Sole proprietorships may not work to your advantage because it means that you bear all the liability for operating your business. However, having a strong general liability insurance policy can help mitigate these risks. On the other hand, an LLC separates you from your company, but it might not be necessary if you run a home preschool. Research several options and consult with an accountant or insurance broker to find what works for you.


The Bilingual Early Childhood Education Program

Your preschool program is the cornerstone of all future work you choose to do. You can select from popular programs such as play-based learning, Montessori, Reggio, Waldorf, and language-based programs. It’s also essential to determine if your bilingual school program is truly bilingual, or if it’s full immersion, partial immersion, or full immersion.

Your choice of program influences your teaching materials, schedules, and instructors. It’s probably best to match the program with the market needs and match your marketing campaign to educate parents on your program’s benefits.


The Staff

Your teachers need to meet several training requirements, safety and health standards for child care providers, and work experience. When selecting the staff, language requirements are crucial because they affect your education quality. Do you want native or non-native speakers for the second language? If they’re non-native speakers, what is their proficiency level?

You also need to verify every teachers’ credentials and licenses for operations in your state. What are the minimum training requirements for instructors for bilingual early childhood education programs in preschools? If they have trained in different states or countries, research how their qualifications match your state’s education requirements. Remember that your staff also need to pass criminal background checks.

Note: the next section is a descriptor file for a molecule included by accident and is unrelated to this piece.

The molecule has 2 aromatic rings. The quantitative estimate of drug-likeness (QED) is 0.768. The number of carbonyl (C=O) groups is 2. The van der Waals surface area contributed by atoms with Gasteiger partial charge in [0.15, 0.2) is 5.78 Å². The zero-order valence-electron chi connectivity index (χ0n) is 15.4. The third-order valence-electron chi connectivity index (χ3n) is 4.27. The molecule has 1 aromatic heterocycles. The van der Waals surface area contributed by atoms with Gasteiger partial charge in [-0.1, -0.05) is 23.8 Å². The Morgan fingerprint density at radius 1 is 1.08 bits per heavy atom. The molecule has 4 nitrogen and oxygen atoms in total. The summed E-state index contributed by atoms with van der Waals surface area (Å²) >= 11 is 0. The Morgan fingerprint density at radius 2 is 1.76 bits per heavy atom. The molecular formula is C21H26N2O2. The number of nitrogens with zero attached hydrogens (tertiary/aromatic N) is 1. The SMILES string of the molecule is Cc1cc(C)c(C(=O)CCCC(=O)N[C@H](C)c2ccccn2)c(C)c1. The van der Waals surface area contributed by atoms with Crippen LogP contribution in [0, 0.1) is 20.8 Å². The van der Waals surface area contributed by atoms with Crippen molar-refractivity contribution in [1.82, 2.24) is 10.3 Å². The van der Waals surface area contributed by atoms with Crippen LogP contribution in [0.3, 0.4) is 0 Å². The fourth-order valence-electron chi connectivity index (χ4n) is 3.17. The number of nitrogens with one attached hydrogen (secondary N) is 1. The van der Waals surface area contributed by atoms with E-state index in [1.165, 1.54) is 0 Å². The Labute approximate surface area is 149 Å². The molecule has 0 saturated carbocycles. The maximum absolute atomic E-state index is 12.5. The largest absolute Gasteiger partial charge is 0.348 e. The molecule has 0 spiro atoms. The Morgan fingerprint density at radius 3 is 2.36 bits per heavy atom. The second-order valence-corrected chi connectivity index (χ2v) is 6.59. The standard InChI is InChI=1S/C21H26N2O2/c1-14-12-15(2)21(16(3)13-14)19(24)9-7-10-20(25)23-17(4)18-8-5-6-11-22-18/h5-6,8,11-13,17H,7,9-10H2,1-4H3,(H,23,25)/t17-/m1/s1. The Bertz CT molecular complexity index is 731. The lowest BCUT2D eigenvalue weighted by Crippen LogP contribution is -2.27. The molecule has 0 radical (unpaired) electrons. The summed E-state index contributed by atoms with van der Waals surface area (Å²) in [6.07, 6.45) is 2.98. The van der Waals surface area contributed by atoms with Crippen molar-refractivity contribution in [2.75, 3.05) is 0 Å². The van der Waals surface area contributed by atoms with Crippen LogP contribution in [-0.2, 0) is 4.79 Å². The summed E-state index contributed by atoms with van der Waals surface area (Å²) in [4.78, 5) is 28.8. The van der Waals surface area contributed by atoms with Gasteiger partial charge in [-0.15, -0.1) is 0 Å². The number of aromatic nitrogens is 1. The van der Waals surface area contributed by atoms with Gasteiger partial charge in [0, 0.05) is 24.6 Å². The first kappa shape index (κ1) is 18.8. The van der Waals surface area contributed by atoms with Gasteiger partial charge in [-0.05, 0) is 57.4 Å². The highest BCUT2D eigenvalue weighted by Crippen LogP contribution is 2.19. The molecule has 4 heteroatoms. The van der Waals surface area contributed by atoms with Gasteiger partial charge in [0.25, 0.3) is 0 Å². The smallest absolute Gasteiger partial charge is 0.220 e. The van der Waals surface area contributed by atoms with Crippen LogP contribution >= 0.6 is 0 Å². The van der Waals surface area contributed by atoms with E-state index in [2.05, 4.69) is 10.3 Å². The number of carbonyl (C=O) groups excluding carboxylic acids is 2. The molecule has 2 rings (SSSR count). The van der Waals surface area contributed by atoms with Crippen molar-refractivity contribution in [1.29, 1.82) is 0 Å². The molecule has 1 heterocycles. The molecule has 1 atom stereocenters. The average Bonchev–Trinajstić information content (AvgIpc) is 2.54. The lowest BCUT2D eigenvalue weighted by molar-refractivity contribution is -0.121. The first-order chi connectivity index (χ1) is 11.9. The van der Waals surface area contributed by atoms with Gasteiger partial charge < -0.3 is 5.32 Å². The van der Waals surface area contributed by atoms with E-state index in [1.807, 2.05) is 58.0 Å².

However, professional qualifications aren’t the only things you need to check for. It’s also important to keep attitude and experience in mind when hiring teachers to avoid conflict or poor conflict resolution in your institution. If you’re hiring instructors with different cultural backgrounds, which is highly likely, you’ll need to look into cultural tolerance as well.

Besides the instructors, you may also need to hire assistant staff, depending on the scale of your operations. An administrative assistant, accountant, human resource manager, cook, cleaner, caregiver, and driver, whether working full-time or part-time, may be relevant depending on your program and the various services you may offer.


Policies & Daily Operations

To keep your preschool’s operations efficient, you need to define the guiding principles and operation rules. Your handbook should stipulate regulations for:

  • Operating hours
  • Minimum and maximum age requirements
  • Holidays, days off, and sick leaves
  • Meals and snacks
  • Field trips
  • Capacity
  • Pick-ups and drop-offs
  • Emergency procedures
  • Parking
  • Software



Insurance protects you, your staff, your property, and clients should an incident occur. The type of insurance policies you need depends on the kind of preschool you open. Insurance is necessary to cover both your intellectual and physical property against theft and damage, children and staff against personal injury, and you and your staff against professional liability.

With Wonderschool, you can access critical resources to help you open your bilingual early childhood education program. Join us today for professional support.